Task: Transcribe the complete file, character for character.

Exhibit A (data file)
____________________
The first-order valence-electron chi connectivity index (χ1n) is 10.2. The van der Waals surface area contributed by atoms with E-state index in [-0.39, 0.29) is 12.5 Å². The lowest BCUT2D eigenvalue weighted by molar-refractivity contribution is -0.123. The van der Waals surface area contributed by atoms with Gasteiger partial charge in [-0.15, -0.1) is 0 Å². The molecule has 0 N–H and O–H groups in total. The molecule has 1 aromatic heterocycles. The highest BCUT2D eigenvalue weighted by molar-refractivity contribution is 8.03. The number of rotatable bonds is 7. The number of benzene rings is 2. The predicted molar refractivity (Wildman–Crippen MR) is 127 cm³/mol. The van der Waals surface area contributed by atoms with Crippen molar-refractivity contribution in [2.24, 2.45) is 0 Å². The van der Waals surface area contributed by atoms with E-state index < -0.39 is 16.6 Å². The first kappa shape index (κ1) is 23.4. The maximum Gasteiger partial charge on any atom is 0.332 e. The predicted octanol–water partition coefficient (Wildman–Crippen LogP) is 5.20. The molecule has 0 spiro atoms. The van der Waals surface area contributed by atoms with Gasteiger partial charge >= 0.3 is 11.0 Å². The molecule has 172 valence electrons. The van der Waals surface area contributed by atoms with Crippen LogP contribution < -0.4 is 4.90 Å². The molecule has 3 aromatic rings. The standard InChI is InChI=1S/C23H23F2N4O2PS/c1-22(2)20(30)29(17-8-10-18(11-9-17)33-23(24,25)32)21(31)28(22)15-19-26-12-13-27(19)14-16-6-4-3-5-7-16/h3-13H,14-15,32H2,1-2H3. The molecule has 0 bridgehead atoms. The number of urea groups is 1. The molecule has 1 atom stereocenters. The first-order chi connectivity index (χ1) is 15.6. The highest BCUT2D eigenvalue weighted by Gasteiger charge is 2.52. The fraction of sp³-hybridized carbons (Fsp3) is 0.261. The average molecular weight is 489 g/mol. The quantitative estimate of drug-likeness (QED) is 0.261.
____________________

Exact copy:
The first-order valence-electron chi connectivity index (χ1n) is 10.2. The van der Waals surface area contributed by atoms with E-state index in [-0.39, 0.29) is 12.5 Å². The lowest BCUT2D eigenvalue weighted by molar-refractivity contribution is -0.123. The van der Waals surface area contributed by atoms with Gasteiger partial charge in [-0.15, -0.1) is 0 Å². The molecule has 0 N–H and O–H groups in total. The molecule has 1 aromatic heterocycles. The highest BCUT2D eigenvalue weighted by molar-refractivity contribution is 8.03. The number of rotatable bonds is 7. The number of benzene rings is 2. The predicted molar refractivity (Wildman–Crippen MR) is 127 cm³/mol. The van der Waals surface area contributed by atoms with Crippen molar-refractivity contribution in [2.24, 2.45) is 0 Å². The van der Waals surface area contributed by atoms with E-state index < -0.39 is 16.6 Å². The first kappa shape index (κ1) is 23.4. The maximum Gasteiger partial charge on any atom is 0.332 e. The predicted octanol–water partition coefficient (Wildman–Crippen LogP) is 5.20. The molecule has 0 spiro atoms. The van der Waals surface area contributed by atoms with Gasteiger partial charge >= 0.3 is 11.0 Å². The molecule has 172 valence electrons. The van der Waals surface area contributed by atoms with Crippen LogP contribution < -0.4 is 4.90 Å². The molecule has 3 aromatic rings. The standard InChI is InChI=1S/C23H23F2N4O2PS/c1-22(2)20(30)29(17-8-10-18(11-9-17)33-23(24,25)32)21(31)28(22)15-19-26-12-13-27(19)14-16-6-4-3-5-7-16/h3-13H,14-15,32H2,1-2H3. The molecule has 0 bridgehead atoms. The number of urea groups is 1. The molecule has 1 atom stereocenters. The first-order chi connectivity index (χ1) is 15.6. The highest BCUT2D eigenvalue weighted by Gasteiger charge is 2.52. The fraction of sp³-hybridized carbons (Fsp3) is 0.261. The average molecular weight is 489 g/mol. The quantitative estimate of drug-likeness (QED) is 0.261.